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The Life of the Right Honourable John Philpot Curran, Late Master ..., Volume 1
William Henry Curran
Affichage du livre entier - 1819
administration advocate answer appeared authority become borough brought called catholic cause character charge commons conduct consequence considered constitution continued corruption course court crown Curran danger death duty effect eloquence England English evidence example expect expression feelings fortune give given hand heart honour hope hour house of commons human important increase influence interest Ireland Irish judge jury justice late learned letter liberty look Lord mean measure ment mind minister nature necessary never object observed occasion original parliament passed perhaps period person political popular present principle proceeded question reason received reform respect scene seen senate society soon speak speech spirit success talents tell thing thought tion trial turn wish witness
Page 310 - ... no matter with what solemnities he may have been devoted upon the altar of slavery ; the first moment he touches the sacred soil of Britain, the altar and the god sink together in the dust ; his soul walks abroad in her own majesty ; his body swells beyond the measure of his chains that burst from around him, and he stands redeemed, regenerated, and disenthralled, by the irresistible Genius of UNIVERSAL EMANCIPATION ! [Here Mr.
Page 310 - I speak in the spirit of the British law, which makes liberty commensurate with, and inseparable from, British soil; which proclaims even to the stranger and the sojourner, the moment he sets his foot upon British earth, that the ground on which he treads is holy, and consecrated by the genius of universal emancipation.
Page 314 - In that awful moment of a nation's travail, of the last gasp of tyranny and the first breath of freedom, how pregnant is the example ! The press extinguished, the people enslaved, and the prince undone. As the advocate of society, therefore — of peace — of domestic liberty — and the lasting union of the two countries — I conjure you to guard the liberty of the press, that great sentinel of the state, that grand detector of public imposture; guard it, because, when it sinks, there sinks with...
Page 311 - What then remains? The liberty of the press only — that sacred palladium which no influence, no power, no minister, no government, which nothing but the depravity or folly or corruption of a jury, can ever destroy. And what calamities are the people saved from by having public communication left open to them? I will tell you, gentlemen, what they are saved from, and what the government is saved from; I will tell you, also, to what both are exposed by shutting up that communication.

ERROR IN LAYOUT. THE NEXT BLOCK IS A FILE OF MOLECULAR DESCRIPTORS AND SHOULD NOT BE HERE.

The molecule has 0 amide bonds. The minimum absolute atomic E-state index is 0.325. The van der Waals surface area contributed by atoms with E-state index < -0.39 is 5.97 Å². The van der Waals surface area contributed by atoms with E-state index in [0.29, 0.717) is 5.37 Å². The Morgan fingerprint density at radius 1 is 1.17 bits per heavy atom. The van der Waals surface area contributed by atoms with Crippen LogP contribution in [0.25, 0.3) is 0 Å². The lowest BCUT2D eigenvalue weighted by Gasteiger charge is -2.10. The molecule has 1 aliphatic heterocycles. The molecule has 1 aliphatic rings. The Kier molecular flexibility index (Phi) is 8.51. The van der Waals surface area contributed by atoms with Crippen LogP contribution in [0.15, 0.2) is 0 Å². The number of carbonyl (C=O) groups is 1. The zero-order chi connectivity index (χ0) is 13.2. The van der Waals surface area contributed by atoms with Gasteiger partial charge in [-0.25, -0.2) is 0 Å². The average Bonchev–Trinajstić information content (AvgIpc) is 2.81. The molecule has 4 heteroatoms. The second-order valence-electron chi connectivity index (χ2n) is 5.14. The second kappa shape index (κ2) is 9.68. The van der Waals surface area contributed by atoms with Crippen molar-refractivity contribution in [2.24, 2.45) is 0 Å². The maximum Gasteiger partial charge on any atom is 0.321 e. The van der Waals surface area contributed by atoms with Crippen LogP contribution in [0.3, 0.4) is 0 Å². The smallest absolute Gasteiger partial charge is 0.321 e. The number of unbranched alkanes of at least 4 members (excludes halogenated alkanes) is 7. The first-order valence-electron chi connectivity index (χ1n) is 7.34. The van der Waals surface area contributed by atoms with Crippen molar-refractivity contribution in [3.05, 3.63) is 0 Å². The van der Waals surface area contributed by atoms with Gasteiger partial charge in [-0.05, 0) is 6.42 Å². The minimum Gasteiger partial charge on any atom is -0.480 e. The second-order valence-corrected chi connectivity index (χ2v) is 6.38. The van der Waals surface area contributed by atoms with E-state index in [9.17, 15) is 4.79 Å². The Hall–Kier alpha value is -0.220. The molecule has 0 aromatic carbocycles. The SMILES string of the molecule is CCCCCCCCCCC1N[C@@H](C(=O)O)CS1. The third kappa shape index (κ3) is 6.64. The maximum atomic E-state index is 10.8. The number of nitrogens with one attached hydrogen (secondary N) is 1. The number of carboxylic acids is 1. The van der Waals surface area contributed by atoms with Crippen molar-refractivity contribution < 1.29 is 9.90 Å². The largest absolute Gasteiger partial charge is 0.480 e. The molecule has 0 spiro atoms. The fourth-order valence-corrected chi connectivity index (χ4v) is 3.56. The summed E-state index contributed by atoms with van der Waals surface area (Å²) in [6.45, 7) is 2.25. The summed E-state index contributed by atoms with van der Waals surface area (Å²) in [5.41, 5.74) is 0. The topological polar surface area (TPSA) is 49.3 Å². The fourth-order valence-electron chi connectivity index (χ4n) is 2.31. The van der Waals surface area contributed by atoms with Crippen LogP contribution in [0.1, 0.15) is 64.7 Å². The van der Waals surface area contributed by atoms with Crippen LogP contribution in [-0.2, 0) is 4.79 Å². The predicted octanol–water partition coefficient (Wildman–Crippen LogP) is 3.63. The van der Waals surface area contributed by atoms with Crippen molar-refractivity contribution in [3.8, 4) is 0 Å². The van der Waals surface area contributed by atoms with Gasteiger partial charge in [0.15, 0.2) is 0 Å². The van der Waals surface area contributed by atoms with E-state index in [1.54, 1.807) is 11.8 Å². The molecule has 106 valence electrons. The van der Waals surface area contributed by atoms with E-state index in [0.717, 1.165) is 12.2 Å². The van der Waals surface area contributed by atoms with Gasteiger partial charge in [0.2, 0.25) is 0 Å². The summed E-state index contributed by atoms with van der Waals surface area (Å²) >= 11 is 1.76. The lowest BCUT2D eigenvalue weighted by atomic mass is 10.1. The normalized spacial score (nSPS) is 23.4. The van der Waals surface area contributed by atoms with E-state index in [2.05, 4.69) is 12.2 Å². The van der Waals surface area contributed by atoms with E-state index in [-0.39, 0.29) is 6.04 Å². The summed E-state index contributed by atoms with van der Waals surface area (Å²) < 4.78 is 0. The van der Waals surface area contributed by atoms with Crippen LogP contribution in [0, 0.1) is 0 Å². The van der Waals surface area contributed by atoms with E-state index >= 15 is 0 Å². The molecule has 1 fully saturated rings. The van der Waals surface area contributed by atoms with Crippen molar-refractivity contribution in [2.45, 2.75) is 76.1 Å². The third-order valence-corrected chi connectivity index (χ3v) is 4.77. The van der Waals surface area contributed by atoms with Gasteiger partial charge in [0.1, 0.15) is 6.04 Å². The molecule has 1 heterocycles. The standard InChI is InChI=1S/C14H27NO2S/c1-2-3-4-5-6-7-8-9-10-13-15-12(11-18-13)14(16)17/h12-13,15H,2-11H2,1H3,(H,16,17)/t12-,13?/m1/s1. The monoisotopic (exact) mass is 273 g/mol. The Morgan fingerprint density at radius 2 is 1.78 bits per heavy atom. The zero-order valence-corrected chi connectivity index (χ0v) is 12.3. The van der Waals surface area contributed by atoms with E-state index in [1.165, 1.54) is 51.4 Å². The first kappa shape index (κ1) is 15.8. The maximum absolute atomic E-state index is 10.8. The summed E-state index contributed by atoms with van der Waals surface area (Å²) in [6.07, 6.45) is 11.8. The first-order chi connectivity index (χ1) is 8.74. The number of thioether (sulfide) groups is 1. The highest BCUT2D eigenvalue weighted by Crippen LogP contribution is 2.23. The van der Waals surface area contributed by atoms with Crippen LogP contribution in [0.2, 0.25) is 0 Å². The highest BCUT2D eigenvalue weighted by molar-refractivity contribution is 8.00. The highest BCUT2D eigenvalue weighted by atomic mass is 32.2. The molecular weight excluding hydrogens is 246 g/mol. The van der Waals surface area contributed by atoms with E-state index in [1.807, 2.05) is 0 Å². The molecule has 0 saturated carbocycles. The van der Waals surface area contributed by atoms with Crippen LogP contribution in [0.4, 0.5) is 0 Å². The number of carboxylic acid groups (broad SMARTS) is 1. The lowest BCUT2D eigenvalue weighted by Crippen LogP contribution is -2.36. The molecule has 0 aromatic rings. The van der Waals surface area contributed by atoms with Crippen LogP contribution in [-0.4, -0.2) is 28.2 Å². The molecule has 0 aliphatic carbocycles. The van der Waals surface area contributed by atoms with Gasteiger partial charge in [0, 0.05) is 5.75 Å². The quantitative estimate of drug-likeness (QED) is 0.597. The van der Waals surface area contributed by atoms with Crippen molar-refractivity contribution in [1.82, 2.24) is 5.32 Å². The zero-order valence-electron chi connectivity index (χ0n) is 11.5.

Page 292 - I am aware, my lords, that truth is to be sought only by slow and painful progress; I know also that error is in its nature flippant and compendious ; it hops with airy and fastidious levity over proofs and arguments, and perches upon assertion, which it calls conclusion.
Page 315 - I will not relinquish the confidence that this day will be the period of his sufferings; and, however mercilessly he has been hitherto pursued, that your verdict will send him home to the arms of his family, and the wishes of his country. But if, which heaven forbid, it hath still been unfortunately determined, that because he has not bent to power and authority, because he would not bow down before the golden calf and worship it, he is to be bound and cast into the furnace ; I do trust in God, that...
Page 203 - Consider the lilies of the field; they toil not, neither do they spin: yet Solomon in all his glory was not arrayed like one of these.
Page 138 - Fabricius, whom to move from his integrity would have been more difficult than to have pushed the sun from his course. I would add, that if he had seemed to hesitate, it was but for a moment; that his hesitation was like the passing cloud that floats across the morning sun, and hides it from the view, and does so for a moment hide it by involving the spectator •without even approaching the face of the luminary...
Page 146 - Yes, my good lord, I see you do not forget them ; I see their sacred forms passing in sad review before your memory ; I see your pained and softened fancy recalling those happy meetings, where the innocent enjoyment of social mirth became expanded into the nobler warmth of social virtue, and the horizon of the board became enlarged into the horizon of man...